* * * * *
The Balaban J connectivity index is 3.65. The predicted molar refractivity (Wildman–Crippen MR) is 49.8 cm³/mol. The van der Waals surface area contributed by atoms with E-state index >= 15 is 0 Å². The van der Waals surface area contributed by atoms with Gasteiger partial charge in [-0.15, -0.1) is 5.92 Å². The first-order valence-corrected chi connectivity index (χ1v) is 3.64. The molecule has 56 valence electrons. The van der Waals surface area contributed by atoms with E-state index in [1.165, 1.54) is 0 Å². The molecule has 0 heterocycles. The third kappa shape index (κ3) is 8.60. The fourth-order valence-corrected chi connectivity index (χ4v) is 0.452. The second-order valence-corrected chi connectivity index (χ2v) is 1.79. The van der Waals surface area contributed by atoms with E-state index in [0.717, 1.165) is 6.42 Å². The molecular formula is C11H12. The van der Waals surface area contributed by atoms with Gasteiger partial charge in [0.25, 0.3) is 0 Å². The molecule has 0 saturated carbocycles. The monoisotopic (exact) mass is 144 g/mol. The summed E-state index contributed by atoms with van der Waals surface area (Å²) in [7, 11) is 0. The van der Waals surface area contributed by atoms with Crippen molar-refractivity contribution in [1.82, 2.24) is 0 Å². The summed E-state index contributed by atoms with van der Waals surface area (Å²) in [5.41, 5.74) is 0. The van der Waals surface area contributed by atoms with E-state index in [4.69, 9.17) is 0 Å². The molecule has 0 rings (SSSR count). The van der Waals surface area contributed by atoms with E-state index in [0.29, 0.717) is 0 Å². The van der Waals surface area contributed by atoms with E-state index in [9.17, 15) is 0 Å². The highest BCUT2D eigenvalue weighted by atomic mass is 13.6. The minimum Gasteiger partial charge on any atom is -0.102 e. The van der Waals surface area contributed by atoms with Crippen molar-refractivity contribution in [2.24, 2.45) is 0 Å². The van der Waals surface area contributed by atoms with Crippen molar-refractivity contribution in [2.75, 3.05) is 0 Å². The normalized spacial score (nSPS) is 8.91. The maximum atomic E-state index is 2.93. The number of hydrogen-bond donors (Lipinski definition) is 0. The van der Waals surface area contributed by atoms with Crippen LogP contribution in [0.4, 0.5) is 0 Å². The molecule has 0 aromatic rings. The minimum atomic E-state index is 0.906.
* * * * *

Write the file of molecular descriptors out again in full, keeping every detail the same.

The Balaban J connectivity index is 3.65. The predicted molar refractivity (Wildman–Crippen MR) is 49.8 cm³/mol. The van der Waals surface area contributed by atoms with E-state index >= 15 is 0 Å². The van der Waals surface area contributed by atoms with Gasteiger partial charge in [-0.15, -0.1) is 5.92 Å². The first-order valence-corrected chi connectivity index (χ1v) is 3.64. The molecule has 56 valence electrons. The van der Waals surface area contributed by atoms with E-state index in [1.165, 1.54) is 0 Å². The molecule has 0 heterocycles. The third kappa shape index (κ3) is 8.60. The fourth-order valence-corrected chi connectivity index (χ4v) is 0.452. The second-order valence-corrected chi connectivity index (χ2v) is 1.79. The van der Waals surface area contributed by atoms with E-state index in [0.717, 1.165) is 6.42 Å². The molecular formula is C11H12. The van der Waals surface area contributed by atoms with Gasteiger partial charge in [0.25, 0.3) is 0 Å². The molecule has 0 saturated carbocycles. The monoisotopic (exact) mass is 144 g/mol. The summed E-state index contributed by atoms with van der Waals surface area (Å²) in [7, 11) is 0. The van der Waals surface area contributed by atoms with Crippen molar-refractivity contribution in [1.82, 2.24) is 0 Å². The summed E-state index contributed by atoms with van der Waals surface area (Å²) in [5.41, 5.74) is 0. The van der Waals surface area contributed by atoms with E-state index in [4.69, 9.17) is 0 Å². The molecule has 0 rings (SSSR count). The van der Waals surface area contributed by atoms with E-state index in [0.29, 0.717) is 0 Å². The van der Waals surface area contributed by atoms with E-state index in [9.17, 15) is 0 Å². The highest BCUT2D eigenvalue weighted by atomic mass is 13.6. The minimum Gasteiger partial charge on any atom is -0.102 e. The van der Waals surface area contributed by atoms with Crippen molar-refractivity contribution in [2.24, 2.45) is 0 Å². The van der Waals surface area contributed by atoms with Crippen molar-refractivity contribution in [2.75, 3.05) is 0 Å². The normalized spacial score (nSPS) is 8.91. The maximum atomic E-state index is 2.93. The number of hydrogen-bond donors (Lipinski definition) is 0. The van der Waals surface area contributed by atoms with Crippen LogP contribution in [0.4, 0.5) is 0 Å². The molecule has 0 aromatic rings. The minimum atomic E-state index is 0.906.